Learning From Patient Data: Big data enables faster and earlier cancer diagnoses and paves the way for new treatment approaches. The intestinal microbiome analysis can reveal whether cancer patients respond to potential therapy. Dr In her guest article, Barbara Sladek shows that the potential of the technology goes far beyond that.
An oncological indication not only places a heavy burden on those affected and their relatives but also on the healthcare system. This is due to insufficient early detection and deficiencies in the treatment itself. Late and incomplete methods of diagnosing cancer cause suffering for patients and high costs for the healthcare system.
Cancer is the second most common fatal disease. The Robert Koch Institute puts the number of people who fall ill every year at around 500,000. According to forecasts, new cancer cases will increase by 23 per cent by 2030 due to demographic change.
New Therapeutic Approaches
Recent studies show that the gut microbiome can play a major role in successfully fighting cancer and thus enables new approaches. The intestine is considered the largest immune organ in the human body. Its microbes not only have a decisive influence on how the body reacts to nutrition and metabolism but also on the human immune system.
And this is where it gets exciting for cancer therapy. While very few microbes directly cause cancer (e.g., HPV), many appear to be involved in cancer development or influence disease progression. With the help of big data analysis, this property can be used medically. Big data in medicine aims to provide comprehensive information about people relevant to health, evaluate it, and thus classify better different factors influencing the body. In principle, Big Data enables earlier and faster diagnoses and more targeted and individualized therapy and medication for patient groups.
When it comes to the gut microbiome, this endeavour is extremely complex: there are many ways in which symbiotic bacteria interact with the human body. At the same time, however, the approach offers enough potential for diagnostic and pharmaceutical applications to mean a quantum leap forward for doctors and patients.
AI Enables Faster Analysis
This potential can now be leveraged in cancer, thanks to new methods for gene analysis and sophisticated data processing technologies. A good example of this type of precision oncology is Biome Diagnostics. The genome of the intestinal microbes is extracted from a patient’s stool sample in the laboratory and then decoded using next-generation sequencing (NGS). In this way, the bacterial population can be determined in detail. Patterns in the genetic data provide information about whether the human body responds to certain cancer therapies and how severe the side effects will be. It is possible that cancer can even be detected earlier than was previously the case.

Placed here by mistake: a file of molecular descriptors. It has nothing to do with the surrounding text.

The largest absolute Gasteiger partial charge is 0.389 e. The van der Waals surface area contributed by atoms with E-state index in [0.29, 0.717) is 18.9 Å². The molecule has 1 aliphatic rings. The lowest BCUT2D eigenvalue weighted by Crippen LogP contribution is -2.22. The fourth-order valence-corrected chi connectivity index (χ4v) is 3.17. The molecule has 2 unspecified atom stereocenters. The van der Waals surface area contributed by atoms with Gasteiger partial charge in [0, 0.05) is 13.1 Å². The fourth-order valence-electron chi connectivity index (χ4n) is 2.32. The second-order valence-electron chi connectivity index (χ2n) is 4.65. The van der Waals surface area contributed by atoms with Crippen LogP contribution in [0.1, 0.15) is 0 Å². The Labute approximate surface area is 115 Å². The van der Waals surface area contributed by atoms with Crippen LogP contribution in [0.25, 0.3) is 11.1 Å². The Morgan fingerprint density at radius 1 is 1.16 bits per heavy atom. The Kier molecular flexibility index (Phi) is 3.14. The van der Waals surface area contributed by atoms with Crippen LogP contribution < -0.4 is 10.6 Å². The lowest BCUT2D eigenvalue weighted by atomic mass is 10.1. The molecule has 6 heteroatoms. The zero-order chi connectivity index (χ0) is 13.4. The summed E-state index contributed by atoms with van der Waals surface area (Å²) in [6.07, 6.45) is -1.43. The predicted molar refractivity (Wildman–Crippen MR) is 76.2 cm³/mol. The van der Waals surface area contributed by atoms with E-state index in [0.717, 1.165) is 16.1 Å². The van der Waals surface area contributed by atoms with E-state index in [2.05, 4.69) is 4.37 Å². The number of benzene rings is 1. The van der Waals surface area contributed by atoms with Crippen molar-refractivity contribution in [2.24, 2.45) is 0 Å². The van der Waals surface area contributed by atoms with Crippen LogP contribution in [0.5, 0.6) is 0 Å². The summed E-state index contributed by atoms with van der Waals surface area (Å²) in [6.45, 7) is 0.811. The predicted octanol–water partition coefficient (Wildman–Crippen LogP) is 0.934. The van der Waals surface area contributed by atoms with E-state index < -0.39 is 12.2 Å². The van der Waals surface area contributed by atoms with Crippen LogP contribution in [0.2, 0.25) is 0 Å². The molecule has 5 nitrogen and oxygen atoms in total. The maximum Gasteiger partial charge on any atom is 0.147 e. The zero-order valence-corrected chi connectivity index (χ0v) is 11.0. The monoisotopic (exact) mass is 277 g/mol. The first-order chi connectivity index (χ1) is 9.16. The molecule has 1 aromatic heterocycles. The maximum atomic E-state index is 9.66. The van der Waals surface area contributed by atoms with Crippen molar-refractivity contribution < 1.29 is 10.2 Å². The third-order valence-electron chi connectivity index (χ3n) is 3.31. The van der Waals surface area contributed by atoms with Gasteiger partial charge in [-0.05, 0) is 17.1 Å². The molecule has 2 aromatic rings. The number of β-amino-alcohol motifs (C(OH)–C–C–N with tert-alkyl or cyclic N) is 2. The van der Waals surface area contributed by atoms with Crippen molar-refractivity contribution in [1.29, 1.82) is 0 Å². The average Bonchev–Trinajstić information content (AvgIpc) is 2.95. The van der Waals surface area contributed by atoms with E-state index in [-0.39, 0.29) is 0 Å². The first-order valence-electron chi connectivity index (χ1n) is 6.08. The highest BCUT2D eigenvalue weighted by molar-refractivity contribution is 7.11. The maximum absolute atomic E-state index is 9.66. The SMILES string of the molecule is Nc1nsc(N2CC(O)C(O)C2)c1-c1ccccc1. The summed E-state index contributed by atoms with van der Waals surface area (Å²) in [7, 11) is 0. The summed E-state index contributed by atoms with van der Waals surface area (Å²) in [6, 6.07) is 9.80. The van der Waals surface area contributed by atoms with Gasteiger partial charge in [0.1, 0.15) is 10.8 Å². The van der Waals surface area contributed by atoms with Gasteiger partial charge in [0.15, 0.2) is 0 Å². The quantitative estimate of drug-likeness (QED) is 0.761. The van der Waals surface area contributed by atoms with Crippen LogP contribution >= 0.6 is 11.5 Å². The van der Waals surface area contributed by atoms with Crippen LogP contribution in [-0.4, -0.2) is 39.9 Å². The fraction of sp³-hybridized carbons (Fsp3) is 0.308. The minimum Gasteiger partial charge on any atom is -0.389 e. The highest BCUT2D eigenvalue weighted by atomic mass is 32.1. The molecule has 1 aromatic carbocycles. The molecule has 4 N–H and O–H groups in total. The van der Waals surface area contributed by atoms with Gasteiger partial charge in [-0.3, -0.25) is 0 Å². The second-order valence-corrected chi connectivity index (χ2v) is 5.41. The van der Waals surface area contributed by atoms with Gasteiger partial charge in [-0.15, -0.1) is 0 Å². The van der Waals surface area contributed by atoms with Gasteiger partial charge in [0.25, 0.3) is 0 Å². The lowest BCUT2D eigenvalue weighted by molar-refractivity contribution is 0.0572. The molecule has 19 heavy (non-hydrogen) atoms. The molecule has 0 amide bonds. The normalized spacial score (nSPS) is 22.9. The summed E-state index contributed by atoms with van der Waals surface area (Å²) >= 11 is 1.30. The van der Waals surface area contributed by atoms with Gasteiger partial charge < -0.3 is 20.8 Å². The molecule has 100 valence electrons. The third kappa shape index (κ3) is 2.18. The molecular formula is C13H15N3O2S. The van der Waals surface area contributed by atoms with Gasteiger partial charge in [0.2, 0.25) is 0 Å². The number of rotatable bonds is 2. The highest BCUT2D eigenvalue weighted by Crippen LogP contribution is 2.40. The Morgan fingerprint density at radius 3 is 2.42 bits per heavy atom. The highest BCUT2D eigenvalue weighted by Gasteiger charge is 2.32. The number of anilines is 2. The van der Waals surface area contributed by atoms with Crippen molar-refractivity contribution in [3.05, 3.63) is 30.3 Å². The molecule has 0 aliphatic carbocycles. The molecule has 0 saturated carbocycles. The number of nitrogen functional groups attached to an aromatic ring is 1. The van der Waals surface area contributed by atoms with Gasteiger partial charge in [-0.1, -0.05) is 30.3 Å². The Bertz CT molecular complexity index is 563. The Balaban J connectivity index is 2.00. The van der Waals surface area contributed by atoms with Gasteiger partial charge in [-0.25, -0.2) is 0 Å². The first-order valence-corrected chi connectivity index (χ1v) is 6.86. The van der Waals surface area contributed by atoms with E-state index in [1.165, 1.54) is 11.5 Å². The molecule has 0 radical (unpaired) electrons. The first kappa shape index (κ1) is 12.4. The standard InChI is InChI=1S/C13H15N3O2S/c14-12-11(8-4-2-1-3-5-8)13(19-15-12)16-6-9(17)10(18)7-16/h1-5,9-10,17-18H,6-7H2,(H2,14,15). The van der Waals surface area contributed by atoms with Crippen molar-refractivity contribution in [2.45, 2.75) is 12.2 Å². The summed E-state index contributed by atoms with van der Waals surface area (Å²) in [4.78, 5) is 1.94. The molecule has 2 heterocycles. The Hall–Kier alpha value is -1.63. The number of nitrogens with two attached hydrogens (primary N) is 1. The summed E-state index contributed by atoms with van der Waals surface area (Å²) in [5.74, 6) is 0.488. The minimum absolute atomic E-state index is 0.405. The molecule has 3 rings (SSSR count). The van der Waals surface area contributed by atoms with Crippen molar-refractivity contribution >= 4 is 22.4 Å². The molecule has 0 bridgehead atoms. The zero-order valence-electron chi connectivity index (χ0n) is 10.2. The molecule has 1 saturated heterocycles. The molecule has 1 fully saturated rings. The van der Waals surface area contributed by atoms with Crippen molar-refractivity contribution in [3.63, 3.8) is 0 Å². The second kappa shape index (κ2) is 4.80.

An artificial intelligence (AI) searches the huge amounts of data for specific signatures that have emerged from thousands of stool samples from cancer patients to identify these patterns. Biome Diagnostics currently has over 20,000 data sets on evaluated intestinal microbiome profiles.
The procedure could arrive in medical practice before the end of this year. The goal is to improve the use of a new, powerful form of immunotherapy called immune checkpoint inhibitors (ICI). Compared to standard chemotherapy, I have greatly improved patient response and overall survival rates. But the costs of this treatment are enormous, and the side effects can be extreme. For many patients, it can mean, for example, severe tiredness, nausea, vomiting, skin reactions, or even the development of autoimmune diseases. It is all the more important to assess beforehand whether – and if so – how the treatment will work.
Here, data-driven microbiome diagnostics can enable targeted therapy: The prediction accuracy for response to ICI is over 85 per cent with the Biome Diagnostics method. It also helps to assess the severity of potential side effects. Research results presented in 2021 also suggest that the method could identify responders and non-responders independently of specific tumour types, i.e., it would be tumour-agnostic. However, this still has to be proven correct in the further course of clinical studies.
The final investigations are currently underway. Several European universities and renowned hospitals are involved. The great hope is that doctors will be able to order test kits for their patients in the future to have such a prediction test carried out. After completing the analysis, the doctors receive a validated PDF report that contains all the information about the microbiome and the impact on the therapy or diagnosis. Based on this, the treating oncologist can offer personalized cancer therapy.
But that should only be the first step. Improvements in other cancer therapies are conceivable, as are more precise diagnoses. Under certain circumstances, colon cancer, for example, can be detected very early in this way – and thus possibly prevented. Biome Diagnostics is currently researching a corresponding approach.
Of course, it should be noted that the consequences of false statements can be serious. AI is, therefore, rightly subject to special controls in healthcare. For this reason, it is essential to measure and monitor the performance of the AI continuously. This can be done, for example, as part of post-market surveillance. The AI is regularly tested with new data sets to check its accuracy and make adjustments if necessary constantly. It is also important to set up a feedback loop with doctors. In this way, they can share their experiences and ensure that AI-based diagnostic tools continue to improve.